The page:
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The only way to improve upon the soft, chewy, cinnamon-flavored classic snickerdoodle cookies? Add pumpkin for delicious pumpkin snickerdoodles. The perfect fall treat awaits!
It was only a matter of time, wasn’t it? You have witnessed my pumpkin spice obsession this fall. I’ve even made my own pumpkin pie spice.
I’ve shared with you my mini pumpkin pie recipe (and I dare you to make these and try to each just one), which will be a much appreciated addition to any fall table. And my pumpkin cheesecake takes the classically decadent cheesecake recipe and adds flavor and richness. You’ll love it.
I know there are pumpkin spice haters out there. I’ve seen them on Instagram. I know they lurk in the shadows ready to ridicule all that is pumpkin. Let me just say here and now, I love pumpkin. I love it, love it, love it. And there is nothing any pumpkin haters can say to change my mind.
I’ve made pumpkin chocolate chip cookies, and wow – they turned out perfectly. My pumpkin oatmeal cookies are almost like overnight oats in a cookie form. They are so good you can almost justify having a few for breakfast with your coffee.
So it hit me the other day as I was making a batch of snickerdoodles that they would be the perfect cookie to add some pumpkin too and make another yummy pumpkin treat.
If you have ever had a snickerdoodle, you know they have a very distinct taste. The cream of tartar, which believe it or not, is a byproduct of the wine making process, adds a unique and specific flavor to the cookies. That and the cinnamon sugar mixture coating are what these cookies are known for.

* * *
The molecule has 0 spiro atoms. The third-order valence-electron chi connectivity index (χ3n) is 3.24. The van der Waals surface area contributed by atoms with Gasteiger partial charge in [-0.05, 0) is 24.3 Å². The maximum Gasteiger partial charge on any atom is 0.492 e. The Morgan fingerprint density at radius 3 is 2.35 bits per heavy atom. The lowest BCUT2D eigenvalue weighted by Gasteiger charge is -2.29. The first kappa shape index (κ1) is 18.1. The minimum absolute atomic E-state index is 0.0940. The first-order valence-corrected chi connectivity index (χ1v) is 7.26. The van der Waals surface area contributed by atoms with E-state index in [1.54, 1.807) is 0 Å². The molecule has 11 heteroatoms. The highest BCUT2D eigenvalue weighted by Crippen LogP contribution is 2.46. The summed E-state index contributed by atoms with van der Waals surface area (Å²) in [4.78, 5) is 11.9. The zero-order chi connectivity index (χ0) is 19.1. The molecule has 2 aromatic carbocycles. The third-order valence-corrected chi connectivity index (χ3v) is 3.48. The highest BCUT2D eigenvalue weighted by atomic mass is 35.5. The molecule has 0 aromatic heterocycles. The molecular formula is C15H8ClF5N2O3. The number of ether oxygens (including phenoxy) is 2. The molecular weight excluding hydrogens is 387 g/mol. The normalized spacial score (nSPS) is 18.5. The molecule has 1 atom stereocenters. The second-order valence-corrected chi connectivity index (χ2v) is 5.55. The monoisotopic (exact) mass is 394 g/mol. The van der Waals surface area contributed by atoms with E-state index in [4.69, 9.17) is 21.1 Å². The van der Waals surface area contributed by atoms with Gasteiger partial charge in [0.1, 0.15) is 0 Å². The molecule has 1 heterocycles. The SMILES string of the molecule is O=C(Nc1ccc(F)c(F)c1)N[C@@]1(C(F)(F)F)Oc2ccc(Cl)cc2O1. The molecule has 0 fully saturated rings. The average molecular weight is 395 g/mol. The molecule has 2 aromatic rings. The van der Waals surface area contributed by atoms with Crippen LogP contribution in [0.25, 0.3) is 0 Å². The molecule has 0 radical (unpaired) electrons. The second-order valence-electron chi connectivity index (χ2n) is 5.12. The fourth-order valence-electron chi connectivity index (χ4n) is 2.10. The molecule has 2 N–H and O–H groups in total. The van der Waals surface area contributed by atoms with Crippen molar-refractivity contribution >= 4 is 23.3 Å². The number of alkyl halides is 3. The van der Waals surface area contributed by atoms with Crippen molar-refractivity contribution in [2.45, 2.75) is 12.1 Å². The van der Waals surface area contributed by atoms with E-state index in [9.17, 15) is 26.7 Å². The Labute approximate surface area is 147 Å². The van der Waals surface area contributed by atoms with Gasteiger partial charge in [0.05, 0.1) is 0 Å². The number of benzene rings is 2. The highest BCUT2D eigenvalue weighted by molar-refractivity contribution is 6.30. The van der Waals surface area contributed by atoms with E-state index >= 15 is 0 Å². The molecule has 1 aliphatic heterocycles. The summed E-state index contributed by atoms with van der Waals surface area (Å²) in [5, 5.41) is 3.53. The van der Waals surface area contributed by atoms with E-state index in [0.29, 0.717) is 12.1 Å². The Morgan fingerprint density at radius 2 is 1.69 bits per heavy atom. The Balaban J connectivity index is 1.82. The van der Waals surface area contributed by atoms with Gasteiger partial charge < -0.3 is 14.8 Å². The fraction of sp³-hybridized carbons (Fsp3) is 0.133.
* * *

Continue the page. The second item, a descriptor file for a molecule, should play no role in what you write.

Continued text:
They are made with lots of leavening – baking powder and soda and the cream of tartar – so they puff up pretty high when baking, and then when they fall, what is left is a soft, chewy, delicious cookie with a bit of cinnamon sugar on the outside.
It’s just screaming for pumpkin, isn’t it?
So I added a bit of pumpkin (from a can but PLEASE get just plain pumpkin, not pumpkin pie filling which already has spices and sugar added to it). At first the pumpkin flavor wasn’t enough. But if I added more pumpkin, the cookies didn’t puff up as much – they were weighed down by the dense pumpkin.
I had an aha moment and decided to try bringing out the pumpkin flavor by adding a bit of pumpkin pie spice. There is no actual pumpkin in the spice, but it tricks your taste buds into thinking there is. I fiddled around with the quantities and then we were off to the races.
These pumpkin snickerdoodles have the chewy soft texture and taste of the classic cookie but with a delightful and distinctive fall spin. Make these soon!
- TASTE: Sweet and pumpkin-y
- TEXTURE: Soft and chewy
- EASE: Easy
- TIME: Under a half an hour active time, plus time for chilling the dough
What You’ll Need
This seems like a long list of ingredients, but don’t be intimidated!
- Flour – All purpose is what works best here.
- Cream of tartar – For the snickerdoodle’s signature flavor